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The sharedconfig package is used to provide applications a mechanism for sharing application configuration information across a network of machines.

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So why would you want to use sharedconfig over many of the other excellent node configuration libraries. Primarily, because this configuration engine is designed to grab configuration information from a single configuration server. Additionally, the CouchDB _changes feed is used (via nano and follow) to monitor changes in the config.

Combine this with the magic of xdiff and you have a really powerful little configuration service for your application. Here, let me show you:

Getting Started

To get started with sharedconfig you simply need to create a new sharedconfig instance:

var config = sharedconfig('');

Once you have a config instance, you can then use a particular environment configuration. The use command operates asynchronously and fires a callback once the complete merged config has been loaded for the target environment.

config.use('dev', function(err, data) {

Merged config? What does that mean? Well, the merged config is the result of merging the data contained within the default document and the data contained within the requested environment. To get a feel for how this works in practice, why not have a look at the contents of the two documents that are merged within the test db:

default (

    "a": 5,
    "b": 5,
    "redis": {
        "host": "localhost",
        "port": 6379

dev (

    "a": 10

Which produces the merged results (via the lodash merge function) of:

    "a": 10,
    "b": 5,
    "redis": {
        "host": "localhost",
        "port": 6379

After the use operation has completed, the configuration data will be made available directly on the created shared config object. In our case, this is a variable called config:

// => localhost

Now while all of this is useful in it's own right, it pales in comparison with what you can do when you combine the magic of the CouchDB _changes feed into the mix.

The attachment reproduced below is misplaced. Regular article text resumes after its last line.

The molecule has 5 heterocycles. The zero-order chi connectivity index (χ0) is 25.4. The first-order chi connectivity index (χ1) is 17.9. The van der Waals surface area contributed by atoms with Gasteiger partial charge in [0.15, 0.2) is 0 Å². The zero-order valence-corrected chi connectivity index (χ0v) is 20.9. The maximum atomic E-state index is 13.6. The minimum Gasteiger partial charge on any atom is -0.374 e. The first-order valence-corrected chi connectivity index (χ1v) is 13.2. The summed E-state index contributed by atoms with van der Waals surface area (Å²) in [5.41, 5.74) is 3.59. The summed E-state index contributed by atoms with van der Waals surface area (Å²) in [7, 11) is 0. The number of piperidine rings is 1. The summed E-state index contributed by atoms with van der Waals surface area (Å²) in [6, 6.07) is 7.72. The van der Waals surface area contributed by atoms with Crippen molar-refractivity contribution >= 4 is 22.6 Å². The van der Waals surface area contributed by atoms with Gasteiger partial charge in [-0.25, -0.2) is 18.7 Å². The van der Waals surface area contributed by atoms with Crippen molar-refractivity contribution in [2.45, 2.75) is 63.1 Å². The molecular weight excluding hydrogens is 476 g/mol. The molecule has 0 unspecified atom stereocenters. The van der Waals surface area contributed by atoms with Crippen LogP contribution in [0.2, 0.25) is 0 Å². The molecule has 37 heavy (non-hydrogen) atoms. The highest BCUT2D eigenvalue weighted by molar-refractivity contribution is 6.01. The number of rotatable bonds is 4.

Once you are using a config environment / area that area will be monitored for changes, and this will generate events on the config object. Additionally, there are two types of config change events that are fired:

  • targeted updates using the event, e.g.; and
  • a blanket changed event that is triggered after the individual update events have been fired. It's important to note that at the moment the changed event will fire after a configuration is loaded regardless of whether anything changed in the config or not. I'm open to discussion about this.

Example Change Notifications

Handling config loads on environment selection / change:

config.use('dev').on('changed', function(settings) {
    // handle updates

Listening for targeted changes on a specific configuration property. These events are triggered when a configuration change is detected for a specific property. This can happen when either a different environment is selected using the use method, OR; a configuration update has been made to the CouchDB backend and it is picked up in the _changes feed:

config.on('', function(newHost) {
    console.log('The host has changed to: ' + newHost);

Additionally, because EventEmitter2 has been used for the events system, you can also listen for wildcard events:

config.on('update.redis.*', function() {
    // no point looking at the value
    // and might be worth throttling the handler to deal with the event being fired twice
    // if both the port and the host changed
    console.log('Redis config has changed: ', config.redis);
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